Before we had the Internet, much of the work that has now been taken over by Google and other search engines was done, the old-fashioned way, by poring over secondary sources such as newspapers and magazines.
In the 1980s, while working as an analyst in a market-research company, I typically went through six to eight Japanese-language newspapers and 専門紙 (senmonshi, trade publications) a day.
The purpose of this research was to sift through information in the public domain to hunt for, and report on, 社会や消費者市場の新しい動向 (shakai ya shōhisha shijō no atarashii dōkō, new social or consumer market trends). We focused on certain key words and expressions in Japanese and their frequency of appearance, and then used content analysis on those words and expressions to hunt for shifts or changes in market behavior.
To do this, I had to be constantly on the lookout for words like 流行る (hayaru, to be popular) as in 今年の夏、中年男性に半パンが流行ってる (kotoshi no natsu, chūnen dansei ni hanpan ga hayatteru, this summer, short pants are popular with middle-aged males).
Similar in meaning to hayaru is 人気 (ninki, popular) and its opposite, 不人気 (funinki, unpopular). A headline might express the situation as 人気失墜 (ninki shittsui, to suffer a drop in popularity). (Note however: 人気 can also be read hitoke, as in 人気がない (hitoke ga nai, deserted or no sign of life).
Another word I learned that was used to indicate popularity in the marketplace was 受ける (ukeru, to receive), which, in this case, could be translated as “something well accepted.” The same verb can be further emphasized as 大受け (ō-uke, “big accept,” i.e., lots of people are clamoring for it), while the negative form, 受けられず (ukerarezu), would be akin to “isn’t catching on.” Declining popularity was also expressed by the word 客離れ (kyaku-banare, customers bailing out).
In general conversation as well as news headlines, strong retail sales might also be expressed as よく売れる (yoku ureru, selling or moving well); and its opposite, まったく売れない (mattaku urenai, not moving at all).
The English expression “selling like hotcakes” has its Japanese counterpart in バカ売れ (baka-ure, selling like crazy). On the other hand, the word 完売 (kambai, completely sold out) might either indicate that merchandising efforts were successful, or that there was a run on the product, perhaps due to パニック買い (panikku gai, panic buying). In both cases, further study would be warranted.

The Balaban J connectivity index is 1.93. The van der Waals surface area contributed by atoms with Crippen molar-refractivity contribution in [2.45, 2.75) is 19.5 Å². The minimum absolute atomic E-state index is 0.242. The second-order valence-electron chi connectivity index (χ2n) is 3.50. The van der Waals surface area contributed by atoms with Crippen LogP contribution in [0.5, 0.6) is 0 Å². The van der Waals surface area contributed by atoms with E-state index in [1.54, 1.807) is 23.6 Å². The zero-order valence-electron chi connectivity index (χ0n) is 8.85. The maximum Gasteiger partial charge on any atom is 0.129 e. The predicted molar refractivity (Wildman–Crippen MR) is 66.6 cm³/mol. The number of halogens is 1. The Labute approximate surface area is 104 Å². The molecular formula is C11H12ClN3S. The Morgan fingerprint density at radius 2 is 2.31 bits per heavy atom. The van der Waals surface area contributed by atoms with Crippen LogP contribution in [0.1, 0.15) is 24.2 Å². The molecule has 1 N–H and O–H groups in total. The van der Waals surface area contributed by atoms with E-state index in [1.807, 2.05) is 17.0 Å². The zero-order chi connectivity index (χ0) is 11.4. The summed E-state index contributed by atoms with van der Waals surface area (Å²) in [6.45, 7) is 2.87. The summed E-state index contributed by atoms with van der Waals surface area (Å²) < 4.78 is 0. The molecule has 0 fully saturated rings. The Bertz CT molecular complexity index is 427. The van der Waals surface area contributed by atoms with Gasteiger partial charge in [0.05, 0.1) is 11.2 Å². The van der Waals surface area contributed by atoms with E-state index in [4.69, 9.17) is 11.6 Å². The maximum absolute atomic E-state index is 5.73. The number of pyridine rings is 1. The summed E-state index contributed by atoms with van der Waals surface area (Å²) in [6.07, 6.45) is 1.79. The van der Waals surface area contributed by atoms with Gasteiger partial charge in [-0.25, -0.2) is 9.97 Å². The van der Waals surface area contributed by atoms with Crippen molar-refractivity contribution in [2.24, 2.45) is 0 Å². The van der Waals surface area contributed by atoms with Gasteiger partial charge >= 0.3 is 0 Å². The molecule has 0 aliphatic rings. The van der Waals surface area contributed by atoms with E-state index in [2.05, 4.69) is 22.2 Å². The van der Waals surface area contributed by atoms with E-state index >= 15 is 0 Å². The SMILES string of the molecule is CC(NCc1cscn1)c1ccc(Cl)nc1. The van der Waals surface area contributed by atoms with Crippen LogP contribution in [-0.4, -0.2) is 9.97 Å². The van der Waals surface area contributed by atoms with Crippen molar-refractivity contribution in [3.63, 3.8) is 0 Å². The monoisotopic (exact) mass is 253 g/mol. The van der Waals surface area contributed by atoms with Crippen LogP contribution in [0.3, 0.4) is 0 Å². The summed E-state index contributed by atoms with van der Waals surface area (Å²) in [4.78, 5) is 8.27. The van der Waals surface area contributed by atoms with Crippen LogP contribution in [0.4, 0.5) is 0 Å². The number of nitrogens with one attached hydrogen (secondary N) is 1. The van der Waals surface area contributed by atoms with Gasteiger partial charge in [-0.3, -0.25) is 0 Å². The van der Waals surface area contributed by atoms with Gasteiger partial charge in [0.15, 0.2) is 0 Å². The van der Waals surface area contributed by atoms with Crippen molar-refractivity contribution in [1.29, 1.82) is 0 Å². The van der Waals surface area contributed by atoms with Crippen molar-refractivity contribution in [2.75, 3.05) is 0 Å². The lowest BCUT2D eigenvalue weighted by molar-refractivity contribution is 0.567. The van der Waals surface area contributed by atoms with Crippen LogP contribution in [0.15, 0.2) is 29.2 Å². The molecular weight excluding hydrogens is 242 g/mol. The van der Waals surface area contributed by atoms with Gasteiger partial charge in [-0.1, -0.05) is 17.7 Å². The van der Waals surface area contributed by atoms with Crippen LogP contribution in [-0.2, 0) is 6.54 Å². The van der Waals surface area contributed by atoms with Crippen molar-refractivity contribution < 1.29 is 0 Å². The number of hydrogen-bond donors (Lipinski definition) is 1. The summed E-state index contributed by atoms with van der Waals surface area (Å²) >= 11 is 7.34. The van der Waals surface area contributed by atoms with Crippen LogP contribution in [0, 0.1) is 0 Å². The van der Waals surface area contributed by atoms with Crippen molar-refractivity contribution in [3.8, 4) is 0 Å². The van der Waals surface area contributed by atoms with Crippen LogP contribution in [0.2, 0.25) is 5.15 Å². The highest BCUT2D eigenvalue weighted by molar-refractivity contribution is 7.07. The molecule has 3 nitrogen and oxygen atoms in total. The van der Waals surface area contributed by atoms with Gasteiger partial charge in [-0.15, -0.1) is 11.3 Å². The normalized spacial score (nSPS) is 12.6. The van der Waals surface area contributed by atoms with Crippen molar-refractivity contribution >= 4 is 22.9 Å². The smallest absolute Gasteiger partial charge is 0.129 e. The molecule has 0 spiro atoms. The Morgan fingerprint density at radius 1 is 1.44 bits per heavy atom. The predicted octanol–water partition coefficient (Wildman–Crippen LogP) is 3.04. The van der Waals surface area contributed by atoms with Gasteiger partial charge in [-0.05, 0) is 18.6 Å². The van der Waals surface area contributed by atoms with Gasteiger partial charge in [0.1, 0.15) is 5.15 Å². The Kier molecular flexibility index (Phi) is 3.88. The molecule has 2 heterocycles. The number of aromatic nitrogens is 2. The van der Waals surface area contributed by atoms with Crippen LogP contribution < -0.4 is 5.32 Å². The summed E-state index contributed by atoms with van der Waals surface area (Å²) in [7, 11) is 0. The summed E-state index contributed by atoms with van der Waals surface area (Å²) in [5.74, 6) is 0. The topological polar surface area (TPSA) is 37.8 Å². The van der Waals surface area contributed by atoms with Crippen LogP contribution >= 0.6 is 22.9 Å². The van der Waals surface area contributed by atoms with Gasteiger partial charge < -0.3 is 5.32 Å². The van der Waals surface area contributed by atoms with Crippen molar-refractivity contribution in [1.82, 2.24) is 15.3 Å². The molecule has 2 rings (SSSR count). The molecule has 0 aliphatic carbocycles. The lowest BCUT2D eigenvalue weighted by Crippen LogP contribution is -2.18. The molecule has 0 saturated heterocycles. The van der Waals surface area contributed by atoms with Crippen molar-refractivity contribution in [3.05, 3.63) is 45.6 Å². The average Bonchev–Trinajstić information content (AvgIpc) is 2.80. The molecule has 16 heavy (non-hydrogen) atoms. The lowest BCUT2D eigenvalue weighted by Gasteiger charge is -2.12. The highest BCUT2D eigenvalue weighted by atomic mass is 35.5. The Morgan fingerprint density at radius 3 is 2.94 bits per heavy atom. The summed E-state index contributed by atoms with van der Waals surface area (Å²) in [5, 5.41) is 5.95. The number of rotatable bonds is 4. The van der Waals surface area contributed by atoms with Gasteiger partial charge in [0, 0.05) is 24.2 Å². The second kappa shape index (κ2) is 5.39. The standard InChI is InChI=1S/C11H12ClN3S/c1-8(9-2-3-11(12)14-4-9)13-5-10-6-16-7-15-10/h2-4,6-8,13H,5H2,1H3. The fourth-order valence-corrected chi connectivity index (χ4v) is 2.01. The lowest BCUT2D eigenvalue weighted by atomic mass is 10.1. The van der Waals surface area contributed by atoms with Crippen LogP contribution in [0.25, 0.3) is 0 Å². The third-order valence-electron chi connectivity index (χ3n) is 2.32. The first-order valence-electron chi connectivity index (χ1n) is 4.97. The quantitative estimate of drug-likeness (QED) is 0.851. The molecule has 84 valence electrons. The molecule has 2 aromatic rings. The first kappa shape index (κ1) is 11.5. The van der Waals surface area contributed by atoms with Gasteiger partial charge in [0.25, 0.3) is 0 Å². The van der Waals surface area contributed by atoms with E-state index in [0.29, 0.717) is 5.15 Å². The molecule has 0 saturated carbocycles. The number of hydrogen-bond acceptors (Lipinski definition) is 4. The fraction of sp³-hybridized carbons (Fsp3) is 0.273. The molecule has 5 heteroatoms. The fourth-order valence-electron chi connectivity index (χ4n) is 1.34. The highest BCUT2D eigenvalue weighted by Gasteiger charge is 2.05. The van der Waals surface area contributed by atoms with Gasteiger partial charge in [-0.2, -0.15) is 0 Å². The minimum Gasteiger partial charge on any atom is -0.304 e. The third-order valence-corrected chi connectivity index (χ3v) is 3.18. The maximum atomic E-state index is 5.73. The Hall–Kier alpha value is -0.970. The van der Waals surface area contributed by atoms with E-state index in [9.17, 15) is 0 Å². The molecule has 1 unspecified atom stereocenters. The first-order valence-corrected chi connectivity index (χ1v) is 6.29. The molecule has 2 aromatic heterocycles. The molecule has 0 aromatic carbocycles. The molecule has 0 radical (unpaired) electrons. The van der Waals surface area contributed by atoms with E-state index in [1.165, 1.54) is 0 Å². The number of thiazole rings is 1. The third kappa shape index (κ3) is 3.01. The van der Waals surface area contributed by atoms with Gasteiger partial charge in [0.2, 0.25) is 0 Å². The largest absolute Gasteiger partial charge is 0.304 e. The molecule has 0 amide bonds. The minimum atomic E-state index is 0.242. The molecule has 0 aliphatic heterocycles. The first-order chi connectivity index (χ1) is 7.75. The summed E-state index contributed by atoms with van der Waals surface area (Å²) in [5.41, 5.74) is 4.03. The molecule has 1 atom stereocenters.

A company with an overwhelming market share in a given product sector would be described as ダントツトップ (dantotsu toppu, far and away at the top). Beneath it, runners-up still enjoying good business could be described as 健闘 (kentō, literally: putting up a healthy fight), meaning to be performing reasonably well. The losers were at ドン底 (donzoko, the rock bottom).
I also kept an eye open for words that indicated radical changes in the marketplace, such as 急増 (kyūzō, rapid increase), or its opposite, 激減 (gekigen, sharp decrease).
In addition to growth and decline, another term analysts often found useful in indicating change was 不足 (fusoku), written with characters that literally mean “no legs,” but understood as meaning “insufficient.” This year for instance, due, perhaps, to an upturn in business as a result of the stimulus by “Abenomics,” more employers are finding it difficult to hold on to temporary or part-time workers, and headlines like アルバイト、パートが更に人手不足 (arubaito, pāto ga sara ni hitode busoku, the shortage of part-time workers gets even worse) have been appearing frequently.
During my market-watching activities, I’ve seen all kinds of companies come and go over the years. Some thrived while others reported 業績悪化 (gyōseki akka, worsening business performance), which, in the worst cases, led to 市場から撤退 (shijō kara tettai, to withdraw from the market).
Following a company’s 株主総会 (kabunushi sōkai, shareholders annual general meeting), the media might announce that the company was 不振 (fushin, in a slump) or 赤字 (akaji, in the red, or operating at a deficit). In addition to the figures on a company’s 決算書 (kessansho, balance sheet), the analysts also paid attention to reports concerning リストラ (risutora, corporate restructuring) and 解雇 (kaiko, dismissal of workers).
Two more danger signs indicating that a business might be ailing are 人事異動 (jinji-idō, personnel changes, in particular, the frequent turnovers of executives), the most worrisome of all being 社長解任 (shachō kainin, dismissal of the president). Another was 本社移転 (honsha iten, moving the location of the company headquarters), usually undertaken as an extreme budgetary measure. When a business has difficulty paying its rent, that’s a sure sign of trouble.
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